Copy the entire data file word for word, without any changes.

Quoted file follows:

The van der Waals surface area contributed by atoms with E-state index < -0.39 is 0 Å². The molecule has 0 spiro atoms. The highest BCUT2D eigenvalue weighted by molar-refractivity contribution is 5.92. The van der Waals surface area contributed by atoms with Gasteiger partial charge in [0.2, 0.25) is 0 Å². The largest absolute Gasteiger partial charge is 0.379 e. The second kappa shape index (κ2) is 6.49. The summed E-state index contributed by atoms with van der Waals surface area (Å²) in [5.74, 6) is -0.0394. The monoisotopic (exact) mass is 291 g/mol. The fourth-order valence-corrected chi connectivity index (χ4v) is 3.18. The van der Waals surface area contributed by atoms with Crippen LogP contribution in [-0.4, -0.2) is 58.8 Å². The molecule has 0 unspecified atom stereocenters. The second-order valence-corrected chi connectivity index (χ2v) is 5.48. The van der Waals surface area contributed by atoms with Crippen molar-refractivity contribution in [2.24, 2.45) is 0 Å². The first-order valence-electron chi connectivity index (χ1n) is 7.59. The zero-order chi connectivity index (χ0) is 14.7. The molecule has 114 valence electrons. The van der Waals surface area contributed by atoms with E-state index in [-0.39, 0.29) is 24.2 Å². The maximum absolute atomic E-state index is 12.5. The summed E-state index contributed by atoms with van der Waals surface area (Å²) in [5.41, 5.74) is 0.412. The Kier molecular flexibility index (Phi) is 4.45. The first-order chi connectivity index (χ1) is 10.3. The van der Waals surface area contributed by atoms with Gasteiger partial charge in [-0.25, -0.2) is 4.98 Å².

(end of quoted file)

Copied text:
The van der Waals surface area contributed by atoms with E-state index < -0.39 is 0 Å². The molecule has 0 spiro atoms. The highest BCUT2D eigenvalue weighted by molar-refractivity contribution is 5.92. The van der Waals surface area contributed by atoms with Gasteiger partial charge in [0.2, 0.25) is 0 Å². The largest absolute Gasteiger partial charge is 0.379 e. The second kappa shape index (κ2) is 6.49. The summed E-state index contributed by atoms with van der Waals surface area (Å²) in [5.74, 6) is -0.0394. The monoisotopic (exact) mass is 291 g/mol. The fourth-order valence-corrected chi connectivity index (χ4v) is 3.18. The van der Waals surface area contributed by atoms with Crippen LogP contribution in [-0.4, -0.2) is 58.8 Å². The molecule has 0 unspecified atom stereocenters. The second-order valence-corrected chi connectivity index (χ2v) is 5.48. The van der Waals surface area contributed by atoms with Crippen molar-refractivity contribution in [2.24, 2.45) is 0 Å². The first-order valence-electron chi connectivity index (χ1n) is 7.59. The zero-order chi connectivity index (χ0) is 14.7. The molecule has 114 valence electrons. The van der Waals surface area contributed by atoms with E-state index in [-0.39, 0.29) is 24.2 Å². The maximum absolute atomic E-state index is 12.5. The summed E-state index contributed by atoms with van der Waals surface area (Å²) in [5.41, 5.74) is 0.412. The Kier molecular flexibility index (Phi) is 4.45. The first-order chi connectivity index (χ1) is 10.3. The van der Waals surface area contributed by atoms with Gasteiger partial charge in [-0.25, -0.2) is 4.98 Å².